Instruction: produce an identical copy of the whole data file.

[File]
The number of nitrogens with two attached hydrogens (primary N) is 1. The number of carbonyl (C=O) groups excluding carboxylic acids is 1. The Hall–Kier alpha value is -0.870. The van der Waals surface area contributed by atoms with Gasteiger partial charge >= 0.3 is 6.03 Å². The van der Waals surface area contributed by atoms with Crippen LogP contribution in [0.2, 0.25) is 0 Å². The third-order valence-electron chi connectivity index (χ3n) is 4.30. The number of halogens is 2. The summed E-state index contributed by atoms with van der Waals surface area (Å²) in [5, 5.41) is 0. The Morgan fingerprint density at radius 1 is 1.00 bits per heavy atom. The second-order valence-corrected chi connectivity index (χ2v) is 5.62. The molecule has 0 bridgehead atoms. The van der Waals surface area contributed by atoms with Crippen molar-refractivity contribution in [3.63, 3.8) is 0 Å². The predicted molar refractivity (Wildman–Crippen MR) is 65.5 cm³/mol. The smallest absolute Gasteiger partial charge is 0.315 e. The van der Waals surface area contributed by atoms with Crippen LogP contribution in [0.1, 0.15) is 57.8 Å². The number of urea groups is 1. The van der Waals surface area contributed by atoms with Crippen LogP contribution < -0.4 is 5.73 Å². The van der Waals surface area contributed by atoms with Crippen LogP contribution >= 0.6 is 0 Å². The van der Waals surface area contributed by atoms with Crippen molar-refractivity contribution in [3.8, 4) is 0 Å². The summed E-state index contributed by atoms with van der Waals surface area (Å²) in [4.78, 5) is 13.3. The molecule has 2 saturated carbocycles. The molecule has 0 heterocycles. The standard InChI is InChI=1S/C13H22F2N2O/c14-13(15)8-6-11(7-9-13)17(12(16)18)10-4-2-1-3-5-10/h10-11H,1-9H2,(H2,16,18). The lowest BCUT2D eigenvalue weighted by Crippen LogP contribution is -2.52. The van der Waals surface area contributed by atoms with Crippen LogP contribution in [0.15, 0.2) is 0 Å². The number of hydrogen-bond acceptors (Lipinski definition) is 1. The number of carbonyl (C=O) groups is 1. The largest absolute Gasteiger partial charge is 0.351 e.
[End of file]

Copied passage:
The number of nitrogens with two attached hydrogens (primary N) is 1. The number of carbonyl (C=O) groups excluding carboxylic acids is 1. The Hall–Kier alpha value is -0.870. The van der Waals surface area contributed by atoms with Gasteiger partial charge >= 0.3 is 6.03 Å². The van der Waals surface area contributed by atoms with Crippen LogP contribution in [0.2, 0.25) is 0 Å². The third-order valence-electron chi connectivity index (χ3n) is 4.30. The number of halogens is 2. The summed E-state index contributed by atoms with van der Waals surface area (Å²) in [5, 5.41) is 0. The Morgan fingerprint density at radius 1 is 1.00 bits per heavy atom. The second-order valence-corrected chi connectivity index (χ2v) is 5.62. The molecule has 0 bridgehead atoms. The van der Waals surface area contributed by atoms with Crippen molar-refractivity contribution in [3.63, 3.8) is 0 Å². The predicted molar refractivity (Wildman–Crippen MR) is 65.5 cm³/mol. The smallest absolute Gasteiger partial charge is 0.315 e. The van der Waals surface area contributed by atoms with Crippen LogP contribution in [0.1, 0.15) is 57.8 Å². The number of urea groups is 1. The van der Waals surface area contributed by atoms with Crippen LogP contribution < -0.4 is 5.73 Å². The van der Waals surface area contributed by atoms with Crippen LogP contribution >= 0.6 is 0 Å². The van der Waals surface area contributed by atoms with Crippen molar-refractivity contribution in [3.8, 4) is 0 Å². The summed E-state index contributed by atoms with van der Waals surface area (Å²) in [4.78, 5) is 13.3. The molecule has 2 saturated carbocycles. The molecule has 0 heterocycles. The standard InChI is InChI=1S/C13H22F2N2O/c14-13(15)8-6-11(7-9-13)17(12(16)18)10-4-2-1-3-5-10/h10-11H,1-9H2,(H2,16,18). The lowest BCUT2D eigenvalue weighted by Crippen LogP contribution is -2.52. The van der Waals surface area contributed by atoms with Crippen LogP contribution in [0.15, 0.2) is 0 Å². The number of hydrogen-bond acceptors (Lipinski definition) is 1. The number of carbonyl (C=O) groups is 1. The largest absolute Gasteiger partial charge is 0.351 e.